A 1950s Barbara Ave bach which recently sold for $956,000 will live on thanks to its new owners – but the writing may be on the wall for many other classic Coromandel kiwi baches like it.
"Our disappearing baches" is increasingly common catch-cry of heritage enthusiasts to real estate agents, who say the landscape of Whangamata, Pauanui and all coastal holiday towns on the eastern Coromandel Peninsula is destined to change dramatically in the next 10 to 20 years.
Barbara Ave, Beverley Tce, Diana Ave and Winifred Ave are some of the most sought-after streets in Whangamata. Along with Seaview Rd, they hold a stock of old fibrolite baches which represent the post-war New Zealand bach.
Walking distance to Whangamata beach, which was voted the best in New Zealand late last year, 110 Barbara Ave is one of the last still on a full 809sq m site.
She "witnessed much and outlived most" according to Murray Cleland's advert for the iconic bach he sold last month at auction, which drew a large crowd.
"There was a lot of interest in it and it was a high price, but it was no record price," says Murray.
"Anything within easy walking distance to the beach is sought after, and there are a few options for that site because it's zoned extra density, though the people who bought it said they intend to retain the old bach and probably build [elsewhere on the site]."
Whether or not the baches can continue to charm visitors and locals alike with their 1950s ways will be up to buyers, and nobody else.
There is only one scheduled heritage building on the eastern seaboard from Whangamata to Whitianga and that is the home of late author Michael King's house in Opoutere.
"Some people will struggle to think of Whangamata's fibrolite baches as having any values but when you see things like Beach Hop getting bigger every year, it brings up interesting questions about how you protect the real things that create the backdrop for a 50s festival," says Heritage expert Dr Ann McEwan.
McEwan wrote the recommendations for which buildings were included in Thames Coromandel District Council's proposed district plan, but none of her four suggestions for baches made it through.
"I think we have this idea that if it's in our lifetime, it can't be heritage because we're all so young, and by the time we really get onboard with mid-century heritage, we will have lost a huge amount of it."
In Mercury Bay, the board rejected scheduling heritage buildings but has set aside budgets for signs about heritage. So-called heritage signage, says McEwan, "is no replacement for the real thing".
"The evidence ... might not survive the next 10 or 20 years. To preserve it, you do have to do something deliberate."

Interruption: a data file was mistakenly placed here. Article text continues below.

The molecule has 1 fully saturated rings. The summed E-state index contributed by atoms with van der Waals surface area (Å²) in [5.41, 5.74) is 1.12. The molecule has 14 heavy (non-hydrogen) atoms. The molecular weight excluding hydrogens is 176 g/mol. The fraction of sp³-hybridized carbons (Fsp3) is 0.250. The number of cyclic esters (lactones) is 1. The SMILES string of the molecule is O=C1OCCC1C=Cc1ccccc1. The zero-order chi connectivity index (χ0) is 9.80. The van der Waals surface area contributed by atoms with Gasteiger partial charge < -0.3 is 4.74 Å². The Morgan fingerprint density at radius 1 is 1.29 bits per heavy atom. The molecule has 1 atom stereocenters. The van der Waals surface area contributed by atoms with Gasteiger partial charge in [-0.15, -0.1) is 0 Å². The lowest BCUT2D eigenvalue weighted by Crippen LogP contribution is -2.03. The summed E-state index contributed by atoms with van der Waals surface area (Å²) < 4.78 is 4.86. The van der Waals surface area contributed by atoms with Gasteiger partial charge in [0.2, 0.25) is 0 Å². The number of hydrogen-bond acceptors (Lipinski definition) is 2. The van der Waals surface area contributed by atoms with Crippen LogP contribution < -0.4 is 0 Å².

McEwan agrees the fibrolite bach was never built with a long life in mind, but says, if local government was willing, it could use its discretion to help owners keep the character of an old bach and still be liveable, without applying the rules that govern new builds.
Builders can also play their part. "Don't just go in there and say this is a pile of [junk] let's put a match to it, they can make suggestions so people replace materials and insulate from underneath, for example.
"Heritage isn't about stopping the clock, but when the last fibrolite bach in Whangamata goes, it will be too late to have had that conversation if this is something that people value."
Murray Cleland understands property owners and buyers who are wary of asbestos and other hazards that are a component of many old baches.
"A lot were built and brought on car trailers out of the Waikato and Auckland in the early days. When you have fibrolite baches with asbestos, the new people are a bit nervous about them, so we're seeing GJ Gardner homes, A1s, Jennians and homes locally designed by architects like Diana Blake and Bruce Scott. That will change the town, it will be a big change in what's happening over the next 10 years."
McEwan says zoning was key, with councils contributing towards the demise of this heritage when they zone extra density in the same streets where old baches still exist.
"In fact recent studies have shown that in Auckland, people will pay 4 per cent more for a place in a character area, so having a scheduled building is not the kiss of death."
If that is to work, it must be a whole street filled with beach bach character - not a lonely old bach with concrete footpaths and towering modern neighbours.
Prime Minister Jacinda Ardern has the role as Minister for Arts, Culture and Heritage, and the Government has offered better regional assistance for owners of earthquake prone heritage buildings.
This means grants for half the costs of professional advice, including conservation reports and architectural work.
In the bid to preserve bach culture and heritage, it may be sea level rise taking its toll, says McEwan.
Perhaps the bigger threat right now though is market forces and political will.
National policy on heritage
McEwan says a survey of heritage experts on what is and isn't working was the precursor to establishing a national policy statement on heritage.
This would go some way to preventing individual councils choosing to listen to some and ignoring others, depending on how pro-developer an elected council is.
"The bach is emblematic of a Kiwi way of life. They were built modest, in the days when you could all share a bathroom.
"People don't realise that when it's all gone, it will not be the place that you hold dear and want to take your children and grandchildren to. So if you're not okay with that, put some talking points in the way."